General Assembly Passes Bill to Study Gold Mining, but Removes Gold Mine Moratorium


The General Assembly passed HB 2213, lieutenant governor candidate Delegate Elizabeth Guzman’s (D-Prince William) bill to create a work group of scientists, local representatives, activists and state officials to study the impacts of gold mining. Although the bill originally included a two-year moratorium on permits for new gold mines bigger than 10 acres, the Senate removed that clause before passing the bill Tuesday 23 to 16. The House passed the amended version Thursday 56 to 43, sending it to the Governor for final approval.

“House Bill 2213 left this house including not only a work group but also a moratorium on large-scale gold mining,” Guzman said on the House floor on Thursday. “However, the senators have disagreed with us, and they have removed the moratorium, but we still have the work group, and I think this is still a good bill, so I would ask the members of this body to accept the senate amendments for House Bill 2213.”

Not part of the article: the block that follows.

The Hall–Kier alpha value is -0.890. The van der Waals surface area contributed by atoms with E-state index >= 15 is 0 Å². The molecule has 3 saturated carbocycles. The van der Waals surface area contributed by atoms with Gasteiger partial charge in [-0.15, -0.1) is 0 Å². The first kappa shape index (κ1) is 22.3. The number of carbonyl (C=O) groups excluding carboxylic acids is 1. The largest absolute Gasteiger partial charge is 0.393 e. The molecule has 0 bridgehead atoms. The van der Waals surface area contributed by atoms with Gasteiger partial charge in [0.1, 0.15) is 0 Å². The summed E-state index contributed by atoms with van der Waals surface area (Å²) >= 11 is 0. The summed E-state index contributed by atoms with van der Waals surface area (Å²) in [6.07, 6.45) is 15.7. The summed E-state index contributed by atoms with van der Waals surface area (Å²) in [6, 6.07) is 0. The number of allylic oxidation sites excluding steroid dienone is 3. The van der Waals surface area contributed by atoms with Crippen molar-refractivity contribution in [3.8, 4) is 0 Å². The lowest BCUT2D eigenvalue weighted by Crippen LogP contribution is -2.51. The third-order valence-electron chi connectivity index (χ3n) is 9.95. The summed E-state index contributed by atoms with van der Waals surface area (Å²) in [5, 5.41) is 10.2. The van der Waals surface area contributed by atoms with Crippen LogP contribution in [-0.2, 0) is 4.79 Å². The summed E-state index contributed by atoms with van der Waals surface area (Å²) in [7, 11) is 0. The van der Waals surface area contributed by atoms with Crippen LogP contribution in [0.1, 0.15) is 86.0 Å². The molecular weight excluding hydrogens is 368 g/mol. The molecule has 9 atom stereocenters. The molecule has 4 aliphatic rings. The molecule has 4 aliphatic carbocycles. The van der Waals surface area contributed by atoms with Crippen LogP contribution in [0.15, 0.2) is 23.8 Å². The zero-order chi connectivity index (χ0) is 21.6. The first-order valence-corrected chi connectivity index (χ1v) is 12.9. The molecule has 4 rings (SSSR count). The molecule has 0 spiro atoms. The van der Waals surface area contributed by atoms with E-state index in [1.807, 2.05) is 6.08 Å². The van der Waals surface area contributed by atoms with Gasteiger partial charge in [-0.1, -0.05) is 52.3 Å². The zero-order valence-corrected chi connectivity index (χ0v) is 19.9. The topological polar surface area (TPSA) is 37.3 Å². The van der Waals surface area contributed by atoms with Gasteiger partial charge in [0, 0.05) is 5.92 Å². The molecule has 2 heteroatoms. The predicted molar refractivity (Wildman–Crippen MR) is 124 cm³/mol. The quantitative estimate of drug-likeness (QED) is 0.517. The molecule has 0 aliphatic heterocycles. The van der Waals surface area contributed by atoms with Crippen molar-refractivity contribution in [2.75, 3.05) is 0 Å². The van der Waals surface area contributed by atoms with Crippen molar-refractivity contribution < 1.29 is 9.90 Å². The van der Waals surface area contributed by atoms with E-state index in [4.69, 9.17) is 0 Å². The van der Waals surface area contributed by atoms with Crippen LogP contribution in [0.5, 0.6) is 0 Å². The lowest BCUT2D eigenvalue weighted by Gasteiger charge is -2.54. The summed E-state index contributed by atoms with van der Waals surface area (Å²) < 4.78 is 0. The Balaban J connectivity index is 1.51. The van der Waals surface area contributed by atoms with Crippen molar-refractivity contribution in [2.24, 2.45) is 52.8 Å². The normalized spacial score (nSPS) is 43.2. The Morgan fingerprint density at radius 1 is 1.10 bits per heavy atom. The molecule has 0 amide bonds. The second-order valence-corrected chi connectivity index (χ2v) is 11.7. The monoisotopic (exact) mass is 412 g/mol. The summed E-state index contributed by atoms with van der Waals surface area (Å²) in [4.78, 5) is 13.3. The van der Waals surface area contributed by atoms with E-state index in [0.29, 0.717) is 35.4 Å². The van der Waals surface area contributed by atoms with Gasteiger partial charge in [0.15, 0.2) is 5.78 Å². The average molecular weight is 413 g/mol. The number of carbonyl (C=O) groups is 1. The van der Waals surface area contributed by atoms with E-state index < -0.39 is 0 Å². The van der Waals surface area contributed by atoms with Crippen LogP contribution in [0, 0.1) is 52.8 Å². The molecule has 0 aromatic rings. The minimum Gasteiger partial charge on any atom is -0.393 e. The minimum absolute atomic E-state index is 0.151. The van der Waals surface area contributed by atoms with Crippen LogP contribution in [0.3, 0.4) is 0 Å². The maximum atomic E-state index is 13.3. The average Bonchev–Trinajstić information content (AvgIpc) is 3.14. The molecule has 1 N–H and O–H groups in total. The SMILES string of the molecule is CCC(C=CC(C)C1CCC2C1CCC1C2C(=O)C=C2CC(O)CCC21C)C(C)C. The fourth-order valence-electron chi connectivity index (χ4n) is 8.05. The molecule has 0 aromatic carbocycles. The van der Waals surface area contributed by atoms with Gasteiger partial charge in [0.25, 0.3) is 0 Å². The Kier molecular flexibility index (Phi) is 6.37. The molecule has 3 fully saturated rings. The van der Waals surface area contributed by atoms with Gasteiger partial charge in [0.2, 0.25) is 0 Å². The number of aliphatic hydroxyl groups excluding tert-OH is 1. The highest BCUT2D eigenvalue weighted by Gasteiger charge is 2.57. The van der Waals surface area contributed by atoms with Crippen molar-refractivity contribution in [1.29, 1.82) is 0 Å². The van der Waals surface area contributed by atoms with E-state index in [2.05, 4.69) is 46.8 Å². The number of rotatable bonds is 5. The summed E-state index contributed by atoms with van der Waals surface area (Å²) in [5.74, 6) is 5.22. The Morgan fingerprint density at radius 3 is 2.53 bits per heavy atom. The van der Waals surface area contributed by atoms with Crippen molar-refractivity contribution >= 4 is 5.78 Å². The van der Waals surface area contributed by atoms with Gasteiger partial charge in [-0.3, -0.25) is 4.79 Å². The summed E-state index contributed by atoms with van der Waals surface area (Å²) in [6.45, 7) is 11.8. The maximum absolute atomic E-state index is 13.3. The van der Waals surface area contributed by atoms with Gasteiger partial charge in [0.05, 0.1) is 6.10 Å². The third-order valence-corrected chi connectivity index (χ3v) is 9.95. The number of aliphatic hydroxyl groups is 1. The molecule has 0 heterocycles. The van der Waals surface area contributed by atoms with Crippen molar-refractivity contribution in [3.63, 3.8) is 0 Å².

Guzman introduced the bill after Canadian mining exploration company Aston Bay Holdings began exploring Buckingham County for gold, surprising county officials who ordered the company to pause the exploration. In January, county officials allowed the exploration to continue.

“The prospect of an open pit gold mine in Buckingham County near the historic district of Union Hill and along the James River is looking increasingly likely in the near future,” Guzman said in committee in January. The study results are due by July 2022, and the moratorium would have allowed time for legislators to consider the results of the study.

“We need to take a pause, Madam Speaker, and carefully assess how gold mining will impact the environment and water quality if left unchecked,” Guzman said in January.

Aston Bay Holdings CEO Thomas Ulrich told The Virginia Star in an email that his company supports the amended version of HB 2213.

Ulrich wrote, “While the study provision is appropriate, a moratorium is simply premature and not necessary. Also, the regulatory agencies are staffed by highly competent and dedicated professionals and we believe the situation is already in very capable hands. We are confident the study will demonstrate this to be the case.”

“Currently, no mine is being proposed and we are planning the next phase of exploration,” Ulrich said.

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Eric Burk is a reporter at The Virginia Star and the Star News Digital Network.  Email tips to [email protected].
Photo “Aston Bay Virginia Gold Mining” by Aston Bay.










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